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On July 18, 2006, the Dallas Court of Appeals issued an opinion in Summit Custom Homes v. Great American Lloyds Ins. Co., 2006 Tex. App. LEXIS 6143 (Tex. App. — Dallas, no pet.) reaffirming its holding in Gehan Homes, Ltd. that an insurer’s policy is triggered — and an insurer owes a duty to defend — if it cannot conclusively establish through the “eight corners” rule that the loss did not occur during the policy period. As a result, a plaintiff may plead vague or no facts regarding the date of “occurrence” or damage and successfully trigger multiple policies.

In Gehan Homes, Ltd., the plaintiff home buyers filed suit against Gehan alleging defective construction of their residence. See Gehan Homes, Ltd. v. Employers Mut. Cas. Co., 146 S.W.3d 833 (Tex. App. — Dallas 2004, pet. filed). In their petition, however, the plaintiffs failed to specify when the damage occurred. In liberally construing the plaintiffs’ pleadings against Gehan, the court concluded Employers could not establish as a matter of law that there was no allegation of a potential occurrence within the policy period. See id. at 844.

Similarly, in Summit Custom Homes, the plaintiff home buyers alleged their home was constructed in 1996, and that they had since suffered property damage, without specifying the dates of damage. See Summit Custom Homes, 2006 Tex. App. LEXIS 6143. Great American had issued general liability policies to Summit, effective January 15, 1996 to January 15, 2000. In their petition, the plaintiffs alleged:

Each and every claim made by the plaintiffs herein is subject to the discovery rule because the defects of which plaintiffs complain were latent and/or otherwise undiscoverable. The defects caused damage within the wall cavity which is not readily apparent to one examining the exterior of the EIFS surface. As a result, the named plaintiffs would not, in the exercise of reasonable diligence, immediately perceive, or discover the defects complained of herein.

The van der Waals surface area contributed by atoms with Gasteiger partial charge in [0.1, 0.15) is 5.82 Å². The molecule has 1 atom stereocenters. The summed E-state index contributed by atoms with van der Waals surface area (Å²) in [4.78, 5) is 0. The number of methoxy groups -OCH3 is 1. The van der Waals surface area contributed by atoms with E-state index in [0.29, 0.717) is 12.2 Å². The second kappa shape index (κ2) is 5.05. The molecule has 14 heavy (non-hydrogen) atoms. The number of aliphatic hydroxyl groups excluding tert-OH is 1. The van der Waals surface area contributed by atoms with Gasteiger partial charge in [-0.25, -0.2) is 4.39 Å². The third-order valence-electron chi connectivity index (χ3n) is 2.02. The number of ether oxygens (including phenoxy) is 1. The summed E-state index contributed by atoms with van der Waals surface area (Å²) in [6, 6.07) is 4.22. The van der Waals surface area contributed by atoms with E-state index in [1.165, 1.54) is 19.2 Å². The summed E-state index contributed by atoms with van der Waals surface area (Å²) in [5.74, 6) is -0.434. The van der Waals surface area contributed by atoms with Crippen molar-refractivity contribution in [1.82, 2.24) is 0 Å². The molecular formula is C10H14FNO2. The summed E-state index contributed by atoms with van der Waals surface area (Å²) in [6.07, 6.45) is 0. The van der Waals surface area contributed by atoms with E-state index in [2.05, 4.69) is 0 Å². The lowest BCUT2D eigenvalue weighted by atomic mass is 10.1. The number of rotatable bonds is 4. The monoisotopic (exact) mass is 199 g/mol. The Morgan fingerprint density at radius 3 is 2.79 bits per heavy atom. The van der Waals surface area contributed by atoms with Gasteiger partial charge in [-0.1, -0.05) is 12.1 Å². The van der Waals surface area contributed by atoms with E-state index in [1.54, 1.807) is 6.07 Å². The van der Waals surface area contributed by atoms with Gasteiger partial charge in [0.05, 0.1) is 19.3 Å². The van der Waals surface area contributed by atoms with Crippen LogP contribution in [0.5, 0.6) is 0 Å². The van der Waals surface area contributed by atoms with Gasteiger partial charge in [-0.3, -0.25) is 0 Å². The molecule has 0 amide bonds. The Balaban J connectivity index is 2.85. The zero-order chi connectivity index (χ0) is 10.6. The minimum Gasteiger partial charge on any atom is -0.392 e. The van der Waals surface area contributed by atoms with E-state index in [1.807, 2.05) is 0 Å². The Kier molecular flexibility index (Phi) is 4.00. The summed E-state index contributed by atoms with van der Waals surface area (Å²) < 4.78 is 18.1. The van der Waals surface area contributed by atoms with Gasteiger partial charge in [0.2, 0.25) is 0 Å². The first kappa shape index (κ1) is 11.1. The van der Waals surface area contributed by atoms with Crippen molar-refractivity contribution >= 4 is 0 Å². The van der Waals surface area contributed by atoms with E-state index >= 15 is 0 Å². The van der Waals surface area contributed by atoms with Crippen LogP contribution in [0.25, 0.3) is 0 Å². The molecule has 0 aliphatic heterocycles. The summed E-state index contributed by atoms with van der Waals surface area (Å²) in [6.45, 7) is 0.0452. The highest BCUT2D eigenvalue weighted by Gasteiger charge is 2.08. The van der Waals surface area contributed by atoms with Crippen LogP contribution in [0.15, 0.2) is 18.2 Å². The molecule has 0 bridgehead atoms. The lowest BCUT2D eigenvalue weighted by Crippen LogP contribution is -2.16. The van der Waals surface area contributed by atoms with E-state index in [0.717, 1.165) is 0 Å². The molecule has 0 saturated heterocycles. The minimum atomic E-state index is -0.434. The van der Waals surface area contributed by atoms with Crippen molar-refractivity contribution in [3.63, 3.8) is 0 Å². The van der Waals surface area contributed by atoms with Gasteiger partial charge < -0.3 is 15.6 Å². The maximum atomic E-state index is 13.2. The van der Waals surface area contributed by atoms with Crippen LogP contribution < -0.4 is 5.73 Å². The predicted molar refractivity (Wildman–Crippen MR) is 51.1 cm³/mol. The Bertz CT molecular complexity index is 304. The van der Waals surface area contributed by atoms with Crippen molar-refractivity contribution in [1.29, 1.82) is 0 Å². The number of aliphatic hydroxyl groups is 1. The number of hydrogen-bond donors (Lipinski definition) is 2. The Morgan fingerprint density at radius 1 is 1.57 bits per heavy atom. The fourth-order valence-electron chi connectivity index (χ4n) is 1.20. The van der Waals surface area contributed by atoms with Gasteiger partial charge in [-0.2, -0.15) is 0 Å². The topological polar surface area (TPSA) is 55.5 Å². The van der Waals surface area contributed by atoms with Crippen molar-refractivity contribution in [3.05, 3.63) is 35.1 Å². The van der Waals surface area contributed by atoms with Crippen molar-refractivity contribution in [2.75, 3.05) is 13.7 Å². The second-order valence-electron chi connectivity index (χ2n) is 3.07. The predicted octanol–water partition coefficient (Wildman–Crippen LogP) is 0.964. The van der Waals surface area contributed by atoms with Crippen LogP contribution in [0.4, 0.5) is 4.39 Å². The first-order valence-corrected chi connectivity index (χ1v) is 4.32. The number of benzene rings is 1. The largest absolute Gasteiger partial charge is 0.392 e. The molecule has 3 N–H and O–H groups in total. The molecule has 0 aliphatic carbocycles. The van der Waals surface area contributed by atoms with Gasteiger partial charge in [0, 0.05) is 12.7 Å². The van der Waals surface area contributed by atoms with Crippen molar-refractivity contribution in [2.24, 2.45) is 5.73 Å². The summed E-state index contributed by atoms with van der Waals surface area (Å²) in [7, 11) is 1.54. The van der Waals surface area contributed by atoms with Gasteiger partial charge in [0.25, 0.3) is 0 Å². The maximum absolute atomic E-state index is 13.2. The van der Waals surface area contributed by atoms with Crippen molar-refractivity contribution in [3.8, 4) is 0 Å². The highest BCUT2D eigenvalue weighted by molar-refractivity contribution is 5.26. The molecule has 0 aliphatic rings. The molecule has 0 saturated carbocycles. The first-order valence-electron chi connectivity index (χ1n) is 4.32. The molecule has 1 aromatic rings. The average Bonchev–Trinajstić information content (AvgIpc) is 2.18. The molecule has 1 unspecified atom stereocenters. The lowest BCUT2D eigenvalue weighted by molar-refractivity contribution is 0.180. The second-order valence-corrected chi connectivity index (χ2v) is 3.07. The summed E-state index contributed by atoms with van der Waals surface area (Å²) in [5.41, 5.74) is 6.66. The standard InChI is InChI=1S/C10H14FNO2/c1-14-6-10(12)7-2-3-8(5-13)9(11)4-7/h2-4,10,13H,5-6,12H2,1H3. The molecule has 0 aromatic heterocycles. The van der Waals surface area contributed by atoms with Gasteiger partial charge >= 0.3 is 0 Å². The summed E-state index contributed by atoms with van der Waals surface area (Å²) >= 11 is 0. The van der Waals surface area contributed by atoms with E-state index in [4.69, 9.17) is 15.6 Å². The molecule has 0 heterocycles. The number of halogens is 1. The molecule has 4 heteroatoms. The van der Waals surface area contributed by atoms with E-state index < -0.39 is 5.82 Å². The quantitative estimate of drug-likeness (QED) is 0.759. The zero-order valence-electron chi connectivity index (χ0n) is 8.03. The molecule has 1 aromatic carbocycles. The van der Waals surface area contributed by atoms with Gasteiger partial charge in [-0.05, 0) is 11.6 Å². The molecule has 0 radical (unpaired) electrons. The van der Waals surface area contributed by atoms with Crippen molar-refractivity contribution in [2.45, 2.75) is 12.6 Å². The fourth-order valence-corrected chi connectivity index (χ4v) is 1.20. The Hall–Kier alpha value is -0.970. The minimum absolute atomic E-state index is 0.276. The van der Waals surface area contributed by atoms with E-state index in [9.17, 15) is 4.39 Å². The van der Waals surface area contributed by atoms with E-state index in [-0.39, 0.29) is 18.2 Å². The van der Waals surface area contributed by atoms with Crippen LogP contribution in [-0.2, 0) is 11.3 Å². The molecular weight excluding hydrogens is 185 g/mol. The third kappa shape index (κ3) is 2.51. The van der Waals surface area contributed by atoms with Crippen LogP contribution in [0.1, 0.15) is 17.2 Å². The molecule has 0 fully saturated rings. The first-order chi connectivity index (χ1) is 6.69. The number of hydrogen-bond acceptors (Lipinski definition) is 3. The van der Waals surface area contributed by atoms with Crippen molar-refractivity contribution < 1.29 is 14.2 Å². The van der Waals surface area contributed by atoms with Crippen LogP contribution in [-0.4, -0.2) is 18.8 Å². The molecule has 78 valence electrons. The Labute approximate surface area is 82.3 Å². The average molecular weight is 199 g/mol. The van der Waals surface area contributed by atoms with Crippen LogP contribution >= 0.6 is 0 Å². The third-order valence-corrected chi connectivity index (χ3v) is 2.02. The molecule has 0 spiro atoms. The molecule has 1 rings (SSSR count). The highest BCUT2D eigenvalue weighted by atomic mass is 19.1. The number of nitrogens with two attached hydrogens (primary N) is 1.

Great American argued that because the plaintiffs pleaded the discovery rule, in effect stating they only discovered the defects within the applicable statute of limitations, which would have been around 2000 and suit was filed in 2003, the plaintiffs could not have discovered damage in 1996 and within the earliest policy period. See id. The court, however, applied the “eights corners” rule, finding it could not determine if the 1996-2000 policies applied, and held that Great American failed to establish as a matter of law that the damages did not manifest during 1996 or anytime before 2000. See id.

Great American also argued the damages must have occurred in 2003 or 2004 when the petition or third-party petitions were filed. The court held that this argument also overlooked the fact that, according to the facts in the pleading, although vague, damage could have manifested earlier. See id. In essence, the plaintiffs had triggered each of Great American’s policies for purposes of its duty to defend.

The Texas Supreme Court recently reaffirmed the “eight corners” rule and rejected the use of extrinsic evidence showing a loss occurred outside the policy period. See GuideOne Elite Ins. Co. v. Fielder Road Baptist Church, 49 Tex.Sup.J. 87 (Tex. 2006) and related article (Duty to Defend Could Be Triggered by Extrinsic Evidence). Therefore, this holding, in conjunction with the Summit Custom Homes decision, requires insurers confronted with vague pleadings regarding dates of loss to potentially defend under each implicated policy.

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